However, it is ideally tackled over eight days (seven nights) for a better altitude acclimatization schedule. The trek began at Londorossi Gate, located in the western base of mountain, within its lush, fertile rainforest. The route heads across the Shira Plateau, before circling along the southern circuit halfway around the mountain, exposing the climber to great views from all angles. The approach to the summit is made from the east, and the descent follows the Mweka trail.



Africa's largest volcano has three cones, Kibo - the main summit, Mawenzi, and Shira.
The tallest free-standing mountain in the world is located in northeastern Tanzania close to the border of Kenya. The mountain's highest elevation of 5,895 meters (19,340 ft) is Uhuru Peak on Kibo. The volcano erupted from the Sanya plains between 750,000 and 1 million years ago. The origin of the mountain's name is hidden in the mist of history, there are many attempts to explain the name from various dialects of Tanzanian and Maasai people, but none can be confirmed as the original source.



Tuesday 30 Janaury - Day 2: Lemosho Glades (2385m) to Big Tree Camp (2780m)



Today was our official trekking day. Excitement, apprehension, minimal anxiety etc etc were all mixed in my head. This adventure was many years in the ‘making’. We were picked up in a minivan which just fitted our gear and the porters. We learned that the 7 of us had 22 Tanzanians to support us. This included 3 guides who it turned out to be very experienced.



We arrived at the company’s office after being picked up from our hotel at 8.00am, where we paid the remainder of our trekking fee. All up it cost around $2,200 which is very good for what we were provided for the 9 days, including accommodation in Moshi at either end of the trek. The group decided to also hire a mobile toilet – the best $70 USD we shared, EVER!!! One porter was responsible for carrying and maintaining the seat with cartridge (like a caravan) and to erect the tent which it was place in.



Thirty of us were transported to the Lomosho gate, the start of our trek and to the west of the Kili peak. After 3 hours of driving to reach the gate we arrived, and we were given a packed lunch which we ate, while the Tanzanian National Parks checked that all the porters were not carrying more than 20kgs. This is a very tight regulation now. It hadn’t always been that way, with porters carrying up to 40kgs. The weigh in took some time. At last we were away after driving a little further to the actual gate. Lots of chatter, lots of excitement. We were DEFINITELY READY!!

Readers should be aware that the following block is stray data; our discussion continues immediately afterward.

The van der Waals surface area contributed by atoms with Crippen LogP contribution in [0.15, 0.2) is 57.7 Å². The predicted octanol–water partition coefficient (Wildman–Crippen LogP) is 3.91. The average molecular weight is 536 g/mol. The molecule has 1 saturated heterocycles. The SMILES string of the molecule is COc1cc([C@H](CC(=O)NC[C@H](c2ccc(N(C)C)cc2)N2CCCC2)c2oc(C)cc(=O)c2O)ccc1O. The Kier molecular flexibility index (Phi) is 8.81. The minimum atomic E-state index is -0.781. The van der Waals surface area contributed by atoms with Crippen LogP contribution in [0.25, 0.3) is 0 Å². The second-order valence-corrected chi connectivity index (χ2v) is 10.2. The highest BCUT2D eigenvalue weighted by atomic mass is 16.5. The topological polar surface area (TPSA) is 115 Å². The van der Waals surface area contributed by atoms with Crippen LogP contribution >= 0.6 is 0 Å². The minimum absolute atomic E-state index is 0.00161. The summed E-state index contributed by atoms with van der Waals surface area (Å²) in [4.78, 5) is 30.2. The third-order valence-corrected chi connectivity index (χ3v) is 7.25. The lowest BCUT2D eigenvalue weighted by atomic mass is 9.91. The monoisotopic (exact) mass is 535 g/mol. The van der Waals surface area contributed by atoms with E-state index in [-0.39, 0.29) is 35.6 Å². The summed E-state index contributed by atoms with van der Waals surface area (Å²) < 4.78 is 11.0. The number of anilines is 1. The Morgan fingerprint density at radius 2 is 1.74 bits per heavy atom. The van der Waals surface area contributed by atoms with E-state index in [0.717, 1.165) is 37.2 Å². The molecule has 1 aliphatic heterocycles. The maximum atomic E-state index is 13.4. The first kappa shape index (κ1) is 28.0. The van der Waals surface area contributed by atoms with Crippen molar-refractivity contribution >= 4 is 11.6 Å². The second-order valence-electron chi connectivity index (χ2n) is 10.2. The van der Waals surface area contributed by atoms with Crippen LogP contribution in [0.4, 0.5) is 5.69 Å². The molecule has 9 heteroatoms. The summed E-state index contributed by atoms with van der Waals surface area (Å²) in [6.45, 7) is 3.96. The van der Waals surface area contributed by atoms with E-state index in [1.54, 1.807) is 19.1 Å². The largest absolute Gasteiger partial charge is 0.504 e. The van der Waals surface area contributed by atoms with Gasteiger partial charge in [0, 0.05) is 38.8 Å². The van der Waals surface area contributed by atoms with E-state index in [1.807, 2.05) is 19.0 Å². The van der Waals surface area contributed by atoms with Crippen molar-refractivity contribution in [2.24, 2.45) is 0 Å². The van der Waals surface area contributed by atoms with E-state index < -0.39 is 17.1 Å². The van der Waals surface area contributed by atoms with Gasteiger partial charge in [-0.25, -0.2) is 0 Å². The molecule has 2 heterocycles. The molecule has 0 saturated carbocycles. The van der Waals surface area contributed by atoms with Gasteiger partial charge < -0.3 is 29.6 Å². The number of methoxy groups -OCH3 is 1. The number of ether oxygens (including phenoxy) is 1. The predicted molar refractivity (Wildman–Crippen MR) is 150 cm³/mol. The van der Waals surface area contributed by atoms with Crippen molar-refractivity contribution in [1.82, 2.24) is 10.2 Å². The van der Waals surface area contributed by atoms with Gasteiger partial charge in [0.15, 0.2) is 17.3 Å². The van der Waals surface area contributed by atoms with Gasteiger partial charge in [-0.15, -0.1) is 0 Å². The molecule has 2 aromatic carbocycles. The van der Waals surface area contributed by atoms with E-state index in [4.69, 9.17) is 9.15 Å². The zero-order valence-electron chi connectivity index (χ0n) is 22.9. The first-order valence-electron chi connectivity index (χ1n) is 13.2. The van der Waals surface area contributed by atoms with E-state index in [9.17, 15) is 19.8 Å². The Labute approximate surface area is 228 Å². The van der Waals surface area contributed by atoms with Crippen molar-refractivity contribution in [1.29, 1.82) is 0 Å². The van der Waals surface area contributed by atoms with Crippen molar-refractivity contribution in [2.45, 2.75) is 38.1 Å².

After the registration process we started our climb steadily through the forests of the Lemosho glades to reach Big Tree camp where we spent our first camping night.



Distance covered: 7km / 4.3mi



Approx. time taken: 4 hours



On arrival to each camp, we had to sign in the Tanzanian National Park’s registration book.



When we arrived at the Big Tree/Mkubna camp site, our tents were up as was our blue meals tent and white toilet tent. All the porters shared 3 other tents. Kerry, Adam & I each had our own individual tent (which were named) and the 2 couples had a tent each. Our individual porters met us and immediately took our day packs and walking poles and put them in the tent. We found out that this is what they did each afternoon when we arrived. It was certainly like a family. They were so happy to see us and eventually there were hugs each time we arrived ‘home’.



We also learned that each lunch and dinner was hot and very tasty and varied. The Tanzanians loved pepper which suited my fine. There was 1 cook and 2 assistants and a waiter. We got a bowl of water to wash our faces etc before dinner. This was bought to our tents.



With trekking boots off, we met in the meals tent to share all our thoughts and feelings on the day’s events. We did this each meal. Sometimes we arrived just before lunch, or ready for a late lunch.



After dinner that night, Adam bought out his pack of cards and we played “Bullshit” which we taught our Danish friends how to play. They learned very quickly!!!! Greg and Maggie didn’t join us as Greg was fighting a stomach bug which fortunately only lasted 24 hours.



That night I was really cold as I chose to hire a zero degree sleeping bag rather than a -35 degree bag. I doubted that the one I got was zero degrees. Non-the less, by the morning I had many layers of clothes on. From night 2, I wore 2 sets of thermals, Tom’s puffy jacket which he found warm in Norway at -15 degrees, and my fleece on my legs along with socks. I was toasty from there on.



Most mornings, from da3 on, we woke to ice covering our tents and we hear crunching noises as people walked over the ground. This meant the temperature over night was sub-zero. The days warmed up everytime. So lucky!



Wednesday 31 January - Day 3: Big Tree Camp (2780m) to Shira 1 Camp (3500m)



Today we trekked across a plateau of grassy moorland and heather scattered with volcanic rock formations. Half of us slept OK. At breakfast we learned that Danish Michael was not a good sleeper at the best of times.